Will the European Union Forgo the Eastern Partnership?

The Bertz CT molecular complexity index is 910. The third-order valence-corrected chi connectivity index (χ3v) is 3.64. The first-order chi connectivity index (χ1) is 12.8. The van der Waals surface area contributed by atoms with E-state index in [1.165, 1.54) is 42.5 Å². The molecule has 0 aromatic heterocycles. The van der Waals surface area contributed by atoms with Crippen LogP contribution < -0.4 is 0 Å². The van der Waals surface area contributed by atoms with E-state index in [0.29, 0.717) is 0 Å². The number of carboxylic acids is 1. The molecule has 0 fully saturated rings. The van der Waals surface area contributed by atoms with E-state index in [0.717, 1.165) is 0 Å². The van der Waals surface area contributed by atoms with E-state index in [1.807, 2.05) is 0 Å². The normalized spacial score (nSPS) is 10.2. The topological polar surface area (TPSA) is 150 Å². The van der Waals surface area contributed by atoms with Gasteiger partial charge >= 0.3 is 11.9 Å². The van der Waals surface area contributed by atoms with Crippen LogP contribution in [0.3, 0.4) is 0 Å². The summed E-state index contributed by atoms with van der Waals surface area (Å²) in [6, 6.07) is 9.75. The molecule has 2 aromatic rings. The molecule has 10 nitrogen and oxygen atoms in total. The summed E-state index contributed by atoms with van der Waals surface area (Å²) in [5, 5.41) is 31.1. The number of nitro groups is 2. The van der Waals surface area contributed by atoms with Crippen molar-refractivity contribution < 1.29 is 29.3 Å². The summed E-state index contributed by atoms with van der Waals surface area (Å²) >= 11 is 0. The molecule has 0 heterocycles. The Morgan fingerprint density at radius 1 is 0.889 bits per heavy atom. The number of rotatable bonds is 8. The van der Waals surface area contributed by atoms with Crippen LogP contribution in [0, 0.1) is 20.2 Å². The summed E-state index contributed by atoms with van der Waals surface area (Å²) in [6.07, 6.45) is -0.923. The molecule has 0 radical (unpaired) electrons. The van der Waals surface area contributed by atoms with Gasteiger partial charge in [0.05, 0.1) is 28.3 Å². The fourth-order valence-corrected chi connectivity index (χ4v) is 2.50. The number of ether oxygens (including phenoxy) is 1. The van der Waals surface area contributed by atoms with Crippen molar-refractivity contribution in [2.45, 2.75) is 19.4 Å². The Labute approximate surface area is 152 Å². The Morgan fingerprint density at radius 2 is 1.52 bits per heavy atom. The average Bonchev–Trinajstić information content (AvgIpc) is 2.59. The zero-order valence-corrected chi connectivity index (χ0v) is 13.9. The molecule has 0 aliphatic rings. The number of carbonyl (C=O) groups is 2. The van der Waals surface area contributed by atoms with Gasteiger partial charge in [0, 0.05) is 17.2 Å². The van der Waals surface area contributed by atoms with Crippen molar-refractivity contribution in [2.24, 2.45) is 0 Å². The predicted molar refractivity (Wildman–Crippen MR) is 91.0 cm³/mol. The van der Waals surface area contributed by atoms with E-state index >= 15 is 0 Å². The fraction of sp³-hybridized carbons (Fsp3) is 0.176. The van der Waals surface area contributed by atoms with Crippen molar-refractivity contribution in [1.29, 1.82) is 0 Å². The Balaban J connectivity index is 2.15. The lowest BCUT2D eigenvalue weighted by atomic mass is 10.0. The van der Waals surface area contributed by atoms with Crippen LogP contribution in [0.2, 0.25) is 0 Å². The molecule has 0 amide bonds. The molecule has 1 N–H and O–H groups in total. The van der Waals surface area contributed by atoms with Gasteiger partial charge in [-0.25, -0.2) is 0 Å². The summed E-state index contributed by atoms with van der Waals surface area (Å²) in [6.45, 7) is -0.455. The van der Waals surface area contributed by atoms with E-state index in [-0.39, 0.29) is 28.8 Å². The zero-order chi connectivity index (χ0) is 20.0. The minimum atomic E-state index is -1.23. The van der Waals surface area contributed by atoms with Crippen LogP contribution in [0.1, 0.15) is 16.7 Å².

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Sergiu CEBAN The EU's integration interest towards less promising members such as Moldova, Ukraine and Georgia, within the framework of the Eastern Partnership has noticeably weakened against the backdrop of internal problems. This forces the three post-Soviet states elites making active attempts to breathe new life into the project. The leader of the Socialists, Igor Dodon became one of last night’s newsmakers, who spoke out against supporting the government of Natalia Gavrilitsa in a rather categorical manner. Thus, as earlier noted, at least as part of the first attempt, the socialists do not intend, most likely, providing political support to the Cabinet of Maia Sandu’s Ministers, which does not seem to show any interest in pre-election cooperation with the PSRM. If the situation nevertheless follows the path of prolonging the political crisis and towards early parliamentary elections, then the only more or less functional instrument in the Moldovan authorities’ hands will remain international interaction. The current president is trying to use it with maximum effect, so this week went on a visit to Paris, the next European capital. It is worth noting that this Maia Sandu’s abroad trip coincided with sending a joint letter from the heads of the foreign ministries of Ukraine, Moldova and Georgia to the head of the EU diplomatic department Josep Borrell, European Commissioner for Neighborhood and Enlargement Oliver Varhei, as well as all foreign ministers of the member states ... In their address, Kiev, Chisinau and Tbilisi announced a common strategic vision for the further development of the Eastern Partnership, as well as a desire for deeper integration with European structures within the framework of this project. “Opening new cooperation horizons for partner states that are most of all interested and committed to the European development vector will contribute to their closer political, economic and sectoral rapprochement with the EU. The Eastern Partnership adapting to the new realities and needs of its member states is necessary to strengthen the transformational potential of this initiative and stability in the region, ” the letter says. According to some reports, Portugal, presiding over the European Union, is considering the possibility of holding the next Eastern Partnership summit in the very near future. Therefore, the three post-Soviet states, most active and committed to this idea began apparently, preparations for the event, expecting a change in the position, impulses and Brussels approaches towards Ukraine, Moldova and Georgia. The goal is to bring the partnership out of a protracted crisis and make it more meaningful and promising. The reasons for three countries political elites’ alarm are not unfounded. The serious crisis that has covered the European Union, including Brexit and the pandemic, has seriously hit the European unity and solidarity. As a result, there is an ever-stronger understanding in the EU country that the notorious European integration will continue significantly slowing down. So, against this background, the Eastern Partnership may at least be temporarily written off "as scrap", since attracting new, far from promising candidates is unlikely to meet the eurozone’s strategic goals for the next decade. The stress test that the European Union underwent during 2020 clearly demonstrated that member states primarily activate "individual state instincts", and the Brussels structures are hardly able to effectively solve the pandemic level problems using collective methods. Only thanks to several key capitals’ efforts, primarily Berlin and Paris, it was possible stabilizing the overall situation and develop a specific model for combating the epidemic to prevent the all-Union crisis spread. Against this background, discussions on common space further development are being double re-actualized in Brussels. Among the most resonant ideas, the most controversial one is the concept of reaching a new level of political integration and EU transformation into a (con) federal project when sovereignty of its participants truncation. This approach causes serious phobias, especially among Eastern European members of the union, that have repeatedly lost their international legal personality and sovereignty over the period of their history. Meanwhile, despite the array of conceptual problems that force the European Union to more often focus on internal problems, its governing structures, one way or another, try to show foreign policy initiatives and build their international interaction from the position of rational and pragmatic interests. An example of this is the agreement between Brussels and Beijing on the main comprehensive agreement points on cooperation in the field of investment, as well as the intention to continue implementing energy projects. Ukraine, Moldova and Georgia are in no way worried about their already conditional sovereignty, so politicians of the three countries are, apparently, ready to continue sacrificing the rights of their states for the sake of closer rapprochement with the European Community. It is possible that the three capitals are counting on playing on internal contradictions between individual intra-European alliances in order to convince Brussels make the future of the Eastern Partnership project more meaningful and functional, including as one of the instruments of confrontation between the collective West and Russia. According to experts, an analysis of the emerging political situation on the European continent suggests that the European Union has to reconsider a lot both within itself and in relation to its foreign policy, including such project initiatives as the Eastern Partnership. The imminent "revision" causes post-Soviet elites’ wish to give the partnership a new sound; it anyway remains to find out in the near future how much this meets Brussels’ interests.